Sunday, 23 November 2008

The Tyranny of Rice

From upstairs I can see the rice is suddenly ripening

Hire of the thresher and labour is yet another cost

An old truck has brought a new future to the rice fields

Thumbs up from Mungorn as the combine does all the work

Combine harvesting Mama's fields for the first time ever

A big machine, no wonder it's so expensive to hire

Mali's Papa eyes the future with some scepticism

For his generation it's all going to change though.

After almost a week of rain the temperature has suddenly dipped several degrees and as I look out from my upstairs verandah I can see that the brilliant green of the rice fields is suddenly turning to brown. It’s a good time but a tough one as the harvest rules everyone’s lives when they begin the tough task of bringing in the rice.

The village is not quite as sleepy as usual. Familiar faces that I haven’t seen for some time have come back from work in Bangkok for the harvest. I hear the thump, thump of the thresher and go round to watch a family team tossing the bundles of rice high into the machine. The straw is spewed out high into the air and a trickle of brown grains is collected in sacks which are then put together and counted. Will it be a good harvest this year?

Cat’s brother Mungorn tells us that Mama’s field is ready for cutting but try as he might he cannot find enough people to do the work. In recent years he’s used a big team to bring in the whole crop within a day or two but times are changing. He thinks the only alternative now is to rent a combine harvester but while this cuts out the cost of the threshing, it’s going to be expensive. He’ll have to find 6,000 baht which he hasn’t got, but never mind, he does have a farang brother-in-law!

An incidental advantage is that with his own fields cut in a few hours, he and Mali are then free to sell their labour and recoup some of the extra cost.

Rice farming is difficult as your cash flow comes only at the end of the season when you sell the rice, so farmers borrow to finance the production costs and sell on for a low price as soon as possible after the harvest to minimize interest payments, though this time Mungorn’s in luck as he's got free credit from me.

I go out to the rice fields and the harvester has already been offloaded from its battered truck and is grinding up and down the fields at some speed. Mangorn gives me the thumbs up as he starts his rot tai, the iron buffalo and trailer with which he’ll collect the full sacks of rice from the fields.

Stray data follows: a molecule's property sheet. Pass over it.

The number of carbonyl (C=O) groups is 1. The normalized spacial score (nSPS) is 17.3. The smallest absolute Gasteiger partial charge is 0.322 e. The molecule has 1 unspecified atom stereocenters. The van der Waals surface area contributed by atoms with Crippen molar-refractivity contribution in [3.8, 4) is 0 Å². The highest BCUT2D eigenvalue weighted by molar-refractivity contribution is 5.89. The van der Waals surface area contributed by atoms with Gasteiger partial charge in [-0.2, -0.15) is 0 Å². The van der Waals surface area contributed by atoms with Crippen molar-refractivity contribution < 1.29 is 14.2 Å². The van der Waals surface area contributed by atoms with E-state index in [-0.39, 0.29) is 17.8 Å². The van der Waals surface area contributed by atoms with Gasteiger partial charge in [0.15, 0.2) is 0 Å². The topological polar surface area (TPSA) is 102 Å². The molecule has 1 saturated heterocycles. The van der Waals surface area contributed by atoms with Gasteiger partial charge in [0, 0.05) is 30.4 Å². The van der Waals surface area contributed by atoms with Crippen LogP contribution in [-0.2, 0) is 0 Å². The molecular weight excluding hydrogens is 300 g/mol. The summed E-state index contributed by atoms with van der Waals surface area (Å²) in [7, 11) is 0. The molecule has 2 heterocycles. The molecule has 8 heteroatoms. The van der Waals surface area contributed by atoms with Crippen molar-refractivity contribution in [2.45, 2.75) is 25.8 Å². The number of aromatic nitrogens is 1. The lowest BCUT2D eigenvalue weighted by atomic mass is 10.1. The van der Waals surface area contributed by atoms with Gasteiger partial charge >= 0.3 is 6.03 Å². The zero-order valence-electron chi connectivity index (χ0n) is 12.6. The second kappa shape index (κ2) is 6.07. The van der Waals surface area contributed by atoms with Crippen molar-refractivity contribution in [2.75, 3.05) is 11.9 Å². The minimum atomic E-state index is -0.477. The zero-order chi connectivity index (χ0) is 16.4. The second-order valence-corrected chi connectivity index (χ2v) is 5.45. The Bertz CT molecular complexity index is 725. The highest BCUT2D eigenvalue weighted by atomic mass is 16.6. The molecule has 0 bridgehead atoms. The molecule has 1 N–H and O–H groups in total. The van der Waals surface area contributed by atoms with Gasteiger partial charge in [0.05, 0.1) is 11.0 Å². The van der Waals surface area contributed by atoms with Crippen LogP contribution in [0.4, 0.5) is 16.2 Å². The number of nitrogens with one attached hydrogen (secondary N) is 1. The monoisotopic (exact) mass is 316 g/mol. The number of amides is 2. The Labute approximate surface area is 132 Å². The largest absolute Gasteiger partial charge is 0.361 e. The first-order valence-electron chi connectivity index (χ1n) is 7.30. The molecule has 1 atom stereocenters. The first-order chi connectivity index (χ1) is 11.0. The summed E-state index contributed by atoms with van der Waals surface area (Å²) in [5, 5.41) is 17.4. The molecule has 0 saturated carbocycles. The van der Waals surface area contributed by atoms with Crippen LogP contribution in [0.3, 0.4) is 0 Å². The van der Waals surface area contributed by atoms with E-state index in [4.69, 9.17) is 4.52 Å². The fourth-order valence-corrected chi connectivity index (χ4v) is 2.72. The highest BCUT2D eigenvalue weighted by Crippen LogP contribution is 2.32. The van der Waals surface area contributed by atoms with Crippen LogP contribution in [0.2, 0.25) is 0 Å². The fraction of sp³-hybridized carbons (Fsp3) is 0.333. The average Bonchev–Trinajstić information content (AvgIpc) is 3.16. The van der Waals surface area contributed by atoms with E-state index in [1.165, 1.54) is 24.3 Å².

First time ever on Mama’s land, the harvester is quite a spectacle for the old men who’ve come to watch. After a hard life of farming by hand, Mali’s father is open mouthed, but he’s ready with his sickle, gleaning the standing rice in the corners that the harvester has missed. His eye sight is fading so I’ve just given him some spectacles which I can see sticking out of his shirt pocket. (I buy these ten at a time and hand them round to any old folk who need them.)

For him though, this is the end of an era. His world has been changing fast and with rice farming unable to sustain the village population and with the inevitable drift to the cities, ironically there’s now a shortage of labour at harvest time. Here in Isaan with its long dry season and no water for irrigation, only one crop a year is possible which thus offers intensive work for only a few months. Seasonal workers who come and go are needed but as they get scarcer and scarcer, increasing mechanization is necessary.

For a child in the field playing with the old man’s sickle, life may be very different. He'll not want the same backbreaking life in the rice fields and there’ll be no livelihood there for him anyway. It’s a way of life whose time is almost gone.

With all the costs of producing rice I often wonder too if rice production on this small family scale is still financially viable. I’m sure that few of the farmers keep accounts and have only a vague idea what if any profit they’ve made. But it’s what you know and if you have land, then you just have to farm it. As most people are under-employed, working the fields turns your labour to account and you can produce some rice to eat during the year. To me it seems a very haphazard way of running a major industry and I wonder how things will change in the next twenty years.

There’s a slow revolution coming to Isaan and who knows how socially disruptive it will be. It seems an obvious proposition, but the problem of urban drift and migration should be tackled by an aggressive policy of regional development. Bringing small industry and jobs to Isaan would reduce the pressure on the metropolitan area and maintain social cohesion in the villages.

It seems strange though that I’ve never heard mention of such an idea. For the aspirant politician it could prove to be the most attractive populist policy ever, far better than handing out money and cheap credit as has been done until now.

Sadly politicians need instant results and long term policies such as this seem to have little chance of success. The life expectancy of a Thai government is generally far too short.

Andrew Hicks

Copyright: The ‘Thai Girl’ Blog 10 November 2008


FrogBlogger said...

As the younger generations increasingly scorn the lifestyles of their elders, the rural exodus has a sad effect on the countryside and its aging, remote communities. It's something I witnessed happening over 20 years or so in France before coming to Thailand - despite the protectionist attitude of the French and the strength of the farming lobby, the urban drift is tangible and uninterrupted. The only thing that slows it down is the size of the country, and the side-effects of Napoleonic measures to break the hold of the rich - via strictly imposed inheritance laws that forced the division of estates in equal shares amongst siblings. Peasant smallholdings proliferated, and the current day farming lobby is powerful (in terms of sheer numbers and votes) as a result.